https://xboxclips.com/Fraggy%20Muffin/5db16e97-3513-41a7-a20b-861c67ac0023
Okay, I understand where you're coming from, and that clip does illustrate your point. But really, that was just bad play on your part. You didn't pace your shots. That's why you missed. That's why so many people miss in Halo: Reach. The randomness isn't inherent - it's there if you don't understand that you need to pace your shots. That's the extra layer of skill: you have to pace your shots. If you don't, randomness becomes a factor. It's not hard to understand, so I don't get why people don't do it.
Bloom isn't a good competitive mechanic because someone can spam and win a fight to someone who controls their shots based on luck. Fair enough the person who controls their shots wins the majority of the time, but they don't win all of the time due to a completely random, uncontrollable factor. It definitely lowers the skill gap and has no place in Halo. That being said it has formed a pivotal part in some competitive games such as Shadowrun although personally I think the game would be better without it.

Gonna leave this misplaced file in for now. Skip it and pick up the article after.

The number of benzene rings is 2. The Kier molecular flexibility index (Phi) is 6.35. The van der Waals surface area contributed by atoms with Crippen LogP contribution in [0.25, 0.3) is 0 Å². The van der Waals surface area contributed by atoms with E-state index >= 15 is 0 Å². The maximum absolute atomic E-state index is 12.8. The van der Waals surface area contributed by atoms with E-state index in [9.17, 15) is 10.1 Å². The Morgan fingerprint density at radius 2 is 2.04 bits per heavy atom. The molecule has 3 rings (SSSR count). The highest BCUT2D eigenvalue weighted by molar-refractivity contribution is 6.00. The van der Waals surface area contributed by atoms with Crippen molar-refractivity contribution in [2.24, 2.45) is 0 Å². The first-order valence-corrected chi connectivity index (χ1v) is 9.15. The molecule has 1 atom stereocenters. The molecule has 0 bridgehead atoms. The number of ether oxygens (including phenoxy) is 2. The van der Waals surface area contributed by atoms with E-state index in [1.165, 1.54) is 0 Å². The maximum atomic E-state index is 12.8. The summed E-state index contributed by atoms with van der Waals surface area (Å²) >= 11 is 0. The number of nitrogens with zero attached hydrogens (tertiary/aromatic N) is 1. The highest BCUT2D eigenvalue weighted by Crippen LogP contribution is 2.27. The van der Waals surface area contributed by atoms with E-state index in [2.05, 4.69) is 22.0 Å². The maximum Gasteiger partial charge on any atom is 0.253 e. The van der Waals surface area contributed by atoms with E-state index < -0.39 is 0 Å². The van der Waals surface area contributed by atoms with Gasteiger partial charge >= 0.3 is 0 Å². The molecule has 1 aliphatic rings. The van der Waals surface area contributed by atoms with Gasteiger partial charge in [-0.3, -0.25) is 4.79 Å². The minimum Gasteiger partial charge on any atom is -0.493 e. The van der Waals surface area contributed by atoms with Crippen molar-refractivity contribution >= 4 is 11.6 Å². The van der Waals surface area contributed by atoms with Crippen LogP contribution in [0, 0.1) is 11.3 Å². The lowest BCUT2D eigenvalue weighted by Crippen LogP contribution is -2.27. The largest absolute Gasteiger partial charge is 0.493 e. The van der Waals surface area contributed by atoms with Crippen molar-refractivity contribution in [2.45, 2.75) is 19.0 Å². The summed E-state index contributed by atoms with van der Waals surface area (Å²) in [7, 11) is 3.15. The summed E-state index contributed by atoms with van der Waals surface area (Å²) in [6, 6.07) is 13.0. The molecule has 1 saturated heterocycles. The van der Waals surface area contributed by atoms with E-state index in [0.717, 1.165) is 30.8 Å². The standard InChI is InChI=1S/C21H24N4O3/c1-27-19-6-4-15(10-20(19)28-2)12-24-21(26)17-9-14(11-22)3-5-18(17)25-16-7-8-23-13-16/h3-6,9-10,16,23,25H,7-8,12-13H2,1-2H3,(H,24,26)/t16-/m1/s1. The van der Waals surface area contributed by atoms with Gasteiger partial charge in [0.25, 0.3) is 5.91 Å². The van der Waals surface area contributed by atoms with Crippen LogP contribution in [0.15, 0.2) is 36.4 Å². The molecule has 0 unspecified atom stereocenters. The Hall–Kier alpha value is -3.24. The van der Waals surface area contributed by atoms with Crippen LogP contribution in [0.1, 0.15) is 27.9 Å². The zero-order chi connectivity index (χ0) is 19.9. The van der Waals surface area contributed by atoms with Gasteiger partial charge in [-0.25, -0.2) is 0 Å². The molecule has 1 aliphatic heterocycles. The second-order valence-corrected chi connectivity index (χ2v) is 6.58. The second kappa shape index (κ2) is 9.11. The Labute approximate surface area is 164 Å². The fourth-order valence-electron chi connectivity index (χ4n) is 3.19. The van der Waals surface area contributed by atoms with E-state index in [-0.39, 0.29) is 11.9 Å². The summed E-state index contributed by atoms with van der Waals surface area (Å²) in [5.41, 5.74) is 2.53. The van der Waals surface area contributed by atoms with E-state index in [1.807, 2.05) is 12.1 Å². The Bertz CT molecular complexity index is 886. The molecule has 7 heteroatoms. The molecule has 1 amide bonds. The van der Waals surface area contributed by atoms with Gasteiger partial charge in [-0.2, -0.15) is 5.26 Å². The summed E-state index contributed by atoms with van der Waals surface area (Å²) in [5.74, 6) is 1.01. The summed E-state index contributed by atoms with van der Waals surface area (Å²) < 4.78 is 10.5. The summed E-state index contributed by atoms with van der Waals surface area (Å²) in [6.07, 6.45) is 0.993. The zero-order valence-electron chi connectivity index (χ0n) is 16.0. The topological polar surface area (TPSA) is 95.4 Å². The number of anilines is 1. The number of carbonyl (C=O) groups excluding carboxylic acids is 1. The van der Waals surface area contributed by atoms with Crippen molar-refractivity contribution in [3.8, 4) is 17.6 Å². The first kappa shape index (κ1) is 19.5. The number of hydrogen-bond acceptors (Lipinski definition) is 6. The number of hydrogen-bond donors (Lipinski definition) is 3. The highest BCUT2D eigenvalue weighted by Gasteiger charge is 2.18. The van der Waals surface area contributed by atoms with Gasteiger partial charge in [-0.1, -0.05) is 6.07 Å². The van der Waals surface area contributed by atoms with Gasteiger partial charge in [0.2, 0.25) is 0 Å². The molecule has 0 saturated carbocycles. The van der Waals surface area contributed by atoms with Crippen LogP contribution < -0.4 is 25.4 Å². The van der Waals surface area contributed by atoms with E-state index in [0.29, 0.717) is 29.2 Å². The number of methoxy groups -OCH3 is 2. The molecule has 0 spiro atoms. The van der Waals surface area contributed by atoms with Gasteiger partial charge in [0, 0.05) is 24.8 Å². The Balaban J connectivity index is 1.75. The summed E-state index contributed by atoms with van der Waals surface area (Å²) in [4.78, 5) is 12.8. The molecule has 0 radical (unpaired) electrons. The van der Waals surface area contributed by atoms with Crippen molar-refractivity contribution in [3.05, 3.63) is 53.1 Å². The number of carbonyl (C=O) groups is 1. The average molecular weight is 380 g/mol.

Bleedthrough beatdowns are a necessity really, the user a few posts up described it perfectly. Just makes small maps not very fun to play.
tsassi wrote:
Lord Jezza wrote:
Lord Jezza wrote:
Not much to say. I agree with most of it. Although, I never really understood why people didn't like bloom in Halo: Reach. I felt like it added an extra layer of skill to gunfights, and because I was good at controlling my shots, Halo: Reach was the game I was best at. Other people would just spam, whereas I would be methodical and I would win most DMR battles. And on that same dot point, I don't think there's any downside to having health bars. Halo 2 and 3 had health systems, they just weren't visually represented. Ever notice how in Halo 3, while an enemy's shield is recharging and you down their shield again, it takes less body shots to kill them than usual? I don't think there's any reason not to represent it on screen, but honestly I don't care either way.

In conclusion, I don't actually care either way whether bloom or health bars are in the game, I just don't get why so many people dislike them.
To clarify I mean no health bar like in reach/ce.